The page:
's Forum Archives - General

Archive Home >> General(1 2 3 4 5 6 7 8 9 10 11 12 13 14 15 16 17 18 19 20 21 22 23 24 25 26 27 28 29 30 31 32 33 34 35 36 )

do-it-yourself repaint of a steel frame(17 posts)

do-it-yourself repaint of a steel frameBecky
Mar 20, 2002 11:24 AM
I'm kicking around the idea of repainting my old steel hybrid just for fun. Can I use a run-of-the-mill metal stripper and a scraper on it or do I risk turning it into sludge (or rust or other undesirables) by doing so? I've heard that blasting is highly reccommended for stripping steel frames, but my budget is limited... Thanks in advance.

re: do-it-yourself repaint of a steel frameDave Hickey
Mar 20, 2002 11:37 AM
I've done a couple of old frames. I used Airline brand paint stripper bought at an autoparts store. After applying primer, I used many coats of Krylon. Warning: these paint jobs will never be as durable as a professional job but it is alot of fun. Total cost for stripper, primer, and paint was about $25.00
Couple of hintsSpoke Wrench
Mar 20, 2002 11:57 AM
1. Your result won't be any better than your surface preparation or any better than your materials.

2. The best result I ever got was when I used lacquer. Be sure you use a primer that is compatable with lacquer.

3. A round tube has four sides. If you shoot at it from four different directions, you will have better luck at getting full coverage with no drips.

Good luck. Let us know how it turns out.
I'm with Spoke and Dave: It's fun, but...retro
Mar 20, 2002 12:10 PM
I've done a couple for my kids. It's fun and not too hard to get a good-looking job (I even did a passable rainbow fade for an 8-year-old). But as somebody said, it's not going to last nearly as long as a professional job.
I used Jasco stripper (Home Depot), but I'm not sure stripping is necessary if you get all the grease off and sand lightly--I think the primer that's on there is better than anything I can do at home. Use several light coats rather than trying to gob it all on at once, and let it DRY! before you start handling it.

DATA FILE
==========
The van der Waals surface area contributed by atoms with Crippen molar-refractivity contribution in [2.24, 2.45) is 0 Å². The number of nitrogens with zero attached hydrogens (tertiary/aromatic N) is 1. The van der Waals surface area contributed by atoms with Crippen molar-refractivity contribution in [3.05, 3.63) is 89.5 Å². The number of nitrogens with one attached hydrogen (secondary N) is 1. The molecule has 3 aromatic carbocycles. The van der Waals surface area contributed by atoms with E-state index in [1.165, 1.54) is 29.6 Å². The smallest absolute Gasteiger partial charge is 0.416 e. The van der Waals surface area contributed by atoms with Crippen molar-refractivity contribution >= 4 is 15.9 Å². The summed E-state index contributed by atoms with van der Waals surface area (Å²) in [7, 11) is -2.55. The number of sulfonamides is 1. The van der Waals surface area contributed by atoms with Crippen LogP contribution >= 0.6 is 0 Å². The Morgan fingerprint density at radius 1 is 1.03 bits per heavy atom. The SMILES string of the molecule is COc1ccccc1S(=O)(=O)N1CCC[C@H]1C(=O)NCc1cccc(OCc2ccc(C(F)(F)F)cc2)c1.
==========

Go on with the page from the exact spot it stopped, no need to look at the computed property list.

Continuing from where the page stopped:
I'm thinking about painting my old blue steel Trek, converted to singlespeed, but I think what I'll do is sand it down, hang the frame from a garage ceiling joist and provide a bunch of paints and skinny brushes for my 16-year-old daughter and her friends...
Powder Coat?B2
Mar 20, 2002 12:27 PM
Since I work for a General Contractor, I occasionally work with custom fabricated steel items that are furnished with a "powder coat" finish. The end product seems quite durable. The only thing is, I believe they use a fair amount of heat in this process. Does anyone know if the this process would be acceptable for a steel frame?

If I play my cards right, I might just be able to throw my frame in with the next batch of stuff the steel fabricator sends out for finishing (I've got a canopy coming up in a couple of months).

Powder Coat?comedy-tragedy
Mar 20, 2002 2:50 PM

I've powder coated the same steel frame twice. The only thing you need to worry about is the frame prep they do and making sure the powder is properly cured before taking it out of the oven. It shouldn't be to big a deal to find someone who has done bike frames before, depending on where you are.

The only real drawback to coating is that it's a single color solution, unless you find someone who does custom coating for bikes. There is such a place over in the Denver area but I'm not sure of the name anymore. You might find them in the Qwest Dex pages for Denver.

Powder Coating is less expensive that liquid paint and 7-10 times more durable. I just had my new Ti frame coated and love the result.

Good luck
what about car repair shops ?PeterRider
Mar 20, 2002 12:44 PM
I heard that car repair shops were also sometimes doing paint jobs on bikes. Also, I was said that if you are willing to use the paint color that they are using that day for cars, ie if they don't have to change the color for you, it can be pretty cheap, of the order of 40-50$, since basically the main costs for the repair shop comes from having to change paint color.

Did anybody use this solution ?

re: do-it-yourself repaint of a steel frameslow-ron
Mar 20, 2002 12:51 PM
I've painted a few junkers and just completed a repaired frame and here are some of my suggestions. If you're stripping try to get the type of stripper that's pasty and not a liquid. With the paste you can glob it on and let it sink into the exisiting paint. The liquid stripper runs all over the place.